True too, there are many moments where it sounds a bit like a mindless mesh of heavy metal power chords and screaming, and sure, that can work, sometimes it does here, but at points, to my ears at least, the sophistication that I know they can inject into these moments just isn’t there like usual, while the energy seems a little sapped compared to their earlier works. Put Cuckoo for Caca next to Caffiene from Angel Dust, and the comparison doesn’t fare too well for Cuckoo for Caca. The mad sections in Fool for a Lifetime often just don’t click and as a result large chunks of the album are rendered very forgettable.

When the band quiet down in this record, it’s not always brilliant either. Caralho Voader is a prime example of a band not on their best writing form, a song that is instrumentally, structurally and melodically weak, a limp effort that you’re best off skipping. The aforementioned Evidence is a good time though. I gotta be honest, their ability here to pull of smooth jazz-funk is impressive, and Patton is sexy enough to pull the vocals off. Take the Bottle shows sparks of the quality they pulled off with their earlier cover of Easy, a LEGENDARY smoother hit by the band, and while not nearly as memorable, it’s also a good time. And dAMN the album closer Just a Man finishes like it’s the end of the most joyous, greatest album ever, but most of the rest of the song ain’t much cop — go figure. It’s just not consistent.

There are quite a few good times to be had here though, lest we forget. There’s a lot of bits that coulda been left out, and a lot of bits where the troubled production has a clearly bad effect on the music, but I feel it’s not all off-key. The Gentle Art of Making Enemies pulls off early System of a Down better than the band themselves did, while Star A.D is a fun alt-metal flick with trumpets and stabbed guitar jabs present, and holy cRAP okay The Last Man to Know is a monster — THAT’S HOW TO DO IT HEAVY. What seems to me to be the intended centrepiece of the album, King for a Day, has an intriguing mix of acoustic guitars, pianos and power chords, and it really works, thumping in at a very listenable rhythm (Billy Gould, you are a master of the bass guitar). It captures a unique, dramatic and powerful atmosphere well and can pretty well represent the album as a whole, putting together a lot of the elements that pop up in its runtime into one song that really works.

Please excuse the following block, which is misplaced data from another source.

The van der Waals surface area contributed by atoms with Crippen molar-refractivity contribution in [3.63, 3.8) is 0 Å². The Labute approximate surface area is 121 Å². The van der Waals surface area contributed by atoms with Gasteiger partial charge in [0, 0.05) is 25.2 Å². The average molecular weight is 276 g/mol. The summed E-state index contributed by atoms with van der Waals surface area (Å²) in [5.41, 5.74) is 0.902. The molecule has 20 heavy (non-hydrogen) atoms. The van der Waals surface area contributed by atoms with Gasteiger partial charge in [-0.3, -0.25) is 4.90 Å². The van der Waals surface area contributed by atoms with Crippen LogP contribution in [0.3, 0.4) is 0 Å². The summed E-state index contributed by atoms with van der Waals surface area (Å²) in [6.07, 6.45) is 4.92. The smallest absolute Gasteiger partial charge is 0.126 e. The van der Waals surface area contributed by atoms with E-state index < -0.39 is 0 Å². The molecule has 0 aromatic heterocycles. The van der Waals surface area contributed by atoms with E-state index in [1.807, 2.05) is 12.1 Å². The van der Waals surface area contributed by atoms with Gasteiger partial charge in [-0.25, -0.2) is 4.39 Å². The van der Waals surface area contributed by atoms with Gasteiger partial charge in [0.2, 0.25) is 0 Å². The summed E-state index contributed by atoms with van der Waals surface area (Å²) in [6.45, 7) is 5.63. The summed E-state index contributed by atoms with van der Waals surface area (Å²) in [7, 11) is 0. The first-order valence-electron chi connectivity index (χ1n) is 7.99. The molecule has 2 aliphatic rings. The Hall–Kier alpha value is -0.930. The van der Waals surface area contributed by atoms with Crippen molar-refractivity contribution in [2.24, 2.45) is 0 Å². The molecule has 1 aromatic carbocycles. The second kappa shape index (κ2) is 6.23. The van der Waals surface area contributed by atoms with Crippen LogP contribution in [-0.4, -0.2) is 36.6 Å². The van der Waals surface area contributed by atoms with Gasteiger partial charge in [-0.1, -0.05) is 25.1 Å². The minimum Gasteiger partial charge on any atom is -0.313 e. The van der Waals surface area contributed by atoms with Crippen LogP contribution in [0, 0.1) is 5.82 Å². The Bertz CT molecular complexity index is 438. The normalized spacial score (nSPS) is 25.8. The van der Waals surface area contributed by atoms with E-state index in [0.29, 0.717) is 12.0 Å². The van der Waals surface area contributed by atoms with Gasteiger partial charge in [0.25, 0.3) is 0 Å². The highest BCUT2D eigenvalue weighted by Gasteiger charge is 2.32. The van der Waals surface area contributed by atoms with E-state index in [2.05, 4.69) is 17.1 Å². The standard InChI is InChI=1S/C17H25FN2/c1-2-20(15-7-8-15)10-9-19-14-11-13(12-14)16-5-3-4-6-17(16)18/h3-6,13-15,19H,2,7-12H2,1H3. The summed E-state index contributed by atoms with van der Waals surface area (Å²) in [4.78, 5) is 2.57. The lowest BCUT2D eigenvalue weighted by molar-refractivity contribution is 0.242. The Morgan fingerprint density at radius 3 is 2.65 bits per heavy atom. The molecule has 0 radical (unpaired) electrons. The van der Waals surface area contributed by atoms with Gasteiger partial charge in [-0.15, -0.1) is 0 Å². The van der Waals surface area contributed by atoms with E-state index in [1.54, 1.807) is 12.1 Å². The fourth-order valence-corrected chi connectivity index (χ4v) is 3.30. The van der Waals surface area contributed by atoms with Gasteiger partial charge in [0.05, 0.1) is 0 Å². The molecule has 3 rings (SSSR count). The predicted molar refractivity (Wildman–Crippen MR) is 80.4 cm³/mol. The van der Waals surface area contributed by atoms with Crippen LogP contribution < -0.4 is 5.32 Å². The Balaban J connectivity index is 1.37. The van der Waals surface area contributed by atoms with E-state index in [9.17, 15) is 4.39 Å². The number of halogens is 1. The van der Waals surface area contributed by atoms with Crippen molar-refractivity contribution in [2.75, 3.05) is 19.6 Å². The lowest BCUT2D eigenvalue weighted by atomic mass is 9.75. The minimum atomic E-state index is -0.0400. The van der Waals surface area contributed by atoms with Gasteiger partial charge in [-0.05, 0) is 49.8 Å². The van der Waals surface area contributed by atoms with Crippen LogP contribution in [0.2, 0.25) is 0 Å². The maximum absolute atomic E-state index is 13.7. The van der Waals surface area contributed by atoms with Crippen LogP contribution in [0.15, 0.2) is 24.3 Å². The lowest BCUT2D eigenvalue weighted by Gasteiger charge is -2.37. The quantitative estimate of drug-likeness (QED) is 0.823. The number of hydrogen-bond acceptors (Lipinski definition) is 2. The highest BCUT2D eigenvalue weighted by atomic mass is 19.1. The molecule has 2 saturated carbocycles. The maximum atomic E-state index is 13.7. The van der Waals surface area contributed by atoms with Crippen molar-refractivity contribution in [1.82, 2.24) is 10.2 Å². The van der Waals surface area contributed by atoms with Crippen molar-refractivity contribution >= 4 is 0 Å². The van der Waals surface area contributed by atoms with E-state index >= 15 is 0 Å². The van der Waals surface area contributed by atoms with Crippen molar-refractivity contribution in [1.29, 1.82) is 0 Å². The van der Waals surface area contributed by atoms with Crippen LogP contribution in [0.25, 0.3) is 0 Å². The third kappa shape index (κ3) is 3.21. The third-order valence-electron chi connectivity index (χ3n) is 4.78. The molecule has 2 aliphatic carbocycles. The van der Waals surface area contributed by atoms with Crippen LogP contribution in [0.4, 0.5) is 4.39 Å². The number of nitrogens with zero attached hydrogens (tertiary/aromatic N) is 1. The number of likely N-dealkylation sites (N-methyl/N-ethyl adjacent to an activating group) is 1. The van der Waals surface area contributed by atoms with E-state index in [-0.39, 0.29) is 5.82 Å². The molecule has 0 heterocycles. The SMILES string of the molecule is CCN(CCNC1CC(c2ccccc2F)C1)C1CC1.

The frustrating thing is, this song should tie the whole record together. All of the components are spread across its runtime and they all come together in this 6-minute beast. But it doesn’t, because the rest of the damn thing is too disjointed, and it is despite the fact there is a very definite atmosphere and consistent tone running through the whole thing. It’s dark, it’s sinister, and it’s emotionally vulnerable, showing in the many foreboding build-up sections and the deep, full pay-offs. Sometimes this sounds awesome and it gives the album a very interesting layer, but too often the music suffers from too much experimentation and stagnant writing.

At the end of the day, King for a Day… Fool for a Lifetime is a good album plagued by its origin. It’s the sort of album that gets better as time goes on, an interesting one, and with fantastic moments, but an hour is too long and there’re too many moments of mediocrity to warrant a strong recommendation to anyone bar the Faith No More faithful (you just got hit by a sick pun, suck it). I’d say if you see this in a car-boot for a quid or two (or a dollar, yes, yes), then you can do far, far worse than pick it up, but if you’re new to this band and want to get into ’em, don’t do what I did. I bought this album first.

BEST SONGS: Get Out, Ricochet, Evidence, The Last Man to Know, King for a Day
WORST SONGS: Caralho Voador, Ugly in the Morning


68/100


 

Bringing redundant opinions for scrollers everywhere,

Reuben.